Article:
Indians are in love with movies, even though most films follow a similar format called masala (the word for a collection of spices). Movies are three to four hours long (and include an intermission), include dozens of songs and dances (featuring 100 or so choreographed dancers), top stars, the story between the songs of boy meets girl (without any kissing or sexual contact), lots of action (though no bloodshed), and always - a happy ending.
Fourteen million Indians go to the movies on a daily basis (about 1.4% of the population of 1 billion) and pay the equivalent to the average Indian's day's wages (US $1-3) to see any of the over 800 films churned out by Bollywood each year. That's more than double the number of feature films produced in the United States.
Although American-made films have been edging into India, only the blockbuster Titanic has ever made India's top five list. One hundred and fifty U.S. films arrived in India in 1998. However, Indian films have become somewhat of an international obsession.
Bollywood films are being shown in American and British theaters on a more and more frequent basis. These theaters have become community foci for the South Asian communities around the world. Though separated by a vast distance from home, South Asians have found Bollywood films to be a great way of staying in touch with their culture and their fellow South Asians.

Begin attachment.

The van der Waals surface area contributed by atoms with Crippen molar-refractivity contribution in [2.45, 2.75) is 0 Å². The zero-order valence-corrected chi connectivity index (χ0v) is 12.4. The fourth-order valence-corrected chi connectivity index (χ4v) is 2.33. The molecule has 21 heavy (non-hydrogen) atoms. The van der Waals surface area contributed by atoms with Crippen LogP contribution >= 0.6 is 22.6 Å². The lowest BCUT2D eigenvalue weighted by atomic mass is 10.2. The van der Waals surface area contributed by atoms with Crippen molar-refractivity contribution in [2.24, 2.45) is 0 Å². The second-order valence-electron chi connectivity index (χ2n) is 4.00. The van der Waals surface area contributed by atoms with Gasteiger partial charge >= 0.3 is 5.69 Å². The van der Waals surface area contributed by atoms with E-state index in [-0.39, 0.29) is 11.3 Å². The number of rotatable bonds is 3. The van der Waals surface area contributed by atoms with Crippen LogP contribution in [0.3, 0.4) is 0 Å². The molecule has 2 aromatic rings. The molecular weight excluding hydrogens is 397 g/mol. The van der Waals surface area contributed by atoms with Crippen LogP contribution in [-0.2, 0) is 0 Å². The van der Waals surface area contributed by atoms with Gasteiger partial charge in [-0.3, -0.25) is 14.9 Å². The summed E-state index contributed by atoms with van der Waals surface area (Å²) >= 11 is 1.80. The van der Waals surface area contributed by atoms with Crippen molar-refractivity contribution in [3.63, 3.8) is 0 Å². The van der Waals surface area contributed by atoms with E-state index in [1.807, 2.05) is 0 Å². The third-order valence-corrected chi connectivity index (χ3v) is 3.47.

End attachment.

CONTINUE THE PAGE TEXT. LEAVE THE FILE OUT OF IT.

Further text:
Since India is a country of sixteen official languages and a total of twenty-four languages spoken by over a million people each, some portions of the film industry are fragmented. While Mumbai (Bollywood) leads India in film production, its specialty lies with Hindi movies. Chennai (formerly Madras) produces films in Tamil and Kolkata (formerly Calcutta) is the Bengali movie capital. Neighboring Pakistan's Lahore calls itself Lollywood.
Bollywood's film production center is a government-owned studio facility known as "Film City" in the northern suburbs of Mumbai. Bollywood traces its start to 1911 when the first silent Indian feature film was released by D.P. Phalke. The industry boomed and today there are over 250 theaters in Mumbai alone.
The stars of Bollywood are very popular and highly paid, considering the budget of the films. The lead star in a film often receives as much as 40% of the US $2 million budget for the typical masala film. Stars may be in such high demand that they're working on ten films at once. Photographs of Bollywood stars grace shop windows and homes throughout the country.
Providing three to four hours of escapism is the primary objective of Bollywood and it's a recipe done well. Indian movies are becoming more and more popular around the world so watch for them in theaters and video stores near you.